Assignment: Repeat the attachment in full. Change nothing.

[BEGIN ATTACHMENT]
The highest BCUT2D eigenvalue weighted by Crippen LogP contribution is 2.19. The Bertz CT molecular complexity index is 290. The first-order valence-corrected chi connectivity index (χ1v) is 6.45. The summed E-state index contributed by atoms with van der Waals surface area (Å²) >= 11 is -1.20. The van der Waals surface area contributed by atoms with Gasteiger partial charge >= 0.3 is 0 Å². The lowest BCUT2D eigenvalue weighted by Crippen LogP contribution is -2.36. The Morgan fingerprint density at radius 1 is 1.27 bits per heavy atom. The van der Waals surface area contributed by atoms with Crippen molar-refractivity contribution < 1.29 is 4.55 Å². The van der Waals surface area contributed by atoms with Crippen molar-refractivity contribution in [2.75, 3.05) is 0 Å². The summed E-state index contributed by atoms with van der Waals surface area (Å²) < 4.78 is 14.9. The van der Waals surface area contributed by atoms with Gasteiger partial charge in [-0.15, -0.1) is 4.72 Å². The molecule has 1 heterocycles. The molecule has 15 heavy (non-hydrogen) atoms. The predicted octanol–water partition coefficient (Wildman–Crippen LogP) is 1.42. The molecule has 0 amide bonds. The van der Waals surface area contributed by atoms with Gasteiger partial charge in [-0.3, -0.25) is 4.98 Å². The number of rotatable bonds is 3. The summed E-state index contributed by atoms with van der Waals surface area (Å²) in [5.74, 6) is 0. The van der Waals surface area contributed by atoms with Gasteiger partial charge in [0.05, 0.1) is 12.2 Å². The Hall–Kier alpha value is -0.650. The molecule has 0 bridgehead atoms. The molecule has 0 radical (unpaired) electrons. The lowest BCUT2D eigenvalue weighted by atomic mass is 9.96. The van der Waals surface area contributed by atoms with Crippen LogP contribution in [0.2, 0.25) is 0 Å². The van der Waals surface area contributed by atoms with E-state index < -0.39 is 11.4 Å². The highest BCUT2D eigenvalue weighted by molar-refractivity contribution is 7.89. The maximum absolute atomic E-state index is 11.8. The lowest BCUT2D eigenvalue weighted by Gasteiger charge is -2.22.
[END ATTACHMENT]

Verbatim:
The highest BCUT2D eigenvalue weighted by Crippen LogP contribution is 2.19. The Bertz CT molecular complexity index is 290. The first-order valence-corrected chi connectivity index (χ1v) is 6.45. The summed E-state index contributed by atoms with van der Waals surface area (Å²) >= 11 is -1.20. The van der Waals surface area contributed by atoms with Gasteiger partial charge >= 0.3 is 0 Å². The lowest BCUT2D eigenvalue weighted by Crippen LogP contribution is -2.36. The Morgan fingerprint density at radius 1 is 1.27 bits per heavy atom. The van der Waals surface area contributed by atoms with Crippen molar-refractivity contribution < 1.29 is 4.55 Å². The van der Waals surface area contributed by atoms with Crippen molar-refractivity contribution in [2.75, 3.05) is 0 Å². The summed E-state index contributed by atoms with van der Waals surface area (Å²) < 4.78 is 14.9. The van der Waals surface area contributed by atoms with Gasteiger partial charge in [-0.15, -0.1) is 4.72 Å². The molecule has 1 heterocycles. The molecule has 15 heavy (non-hydrogen) atoms. The predicted octanol–water partition coefficient (Wildman–Crippen LogP) is 1.42. The molecule has 0 amide bonds. The van der Waals surface area contributed by atoms with Gasteiger partial charge in [-0.3, -0.25) is 4.98 Å². The number of rotatable bonds is 3. The summed E-state index contributed by atoms with van der Waals surface area (Å²) in [5.74, 6) is 0. The van der Waals surface area contributed by atoms with Gasteiger partial charge in [0.05, 0.1) is 12.2 Å². The Hall–Kier alpha value is -0.650. The molecule has 0 bridgehead atoms. The molecule has 0 radical (unpaired) electrons. The lowest BCUT2D eigenvalue weighted by atomic mass is 9.96. The van der Waals surface area contributed by atoms with Crippen LogP contribution in [0.2, 0.25) is 0 Å². The van der Waals surface area contributed by atoms with E-state index < -0.39 is 11.4 Å². The highest BCUT2D eigenvalue weighted by molar-refractivity contribution is 7.89. The maximum absolute atomic E-state index is 11.8. The lowest BCUT2D eigenvalue weighted by Gasteiger charge is -2.22.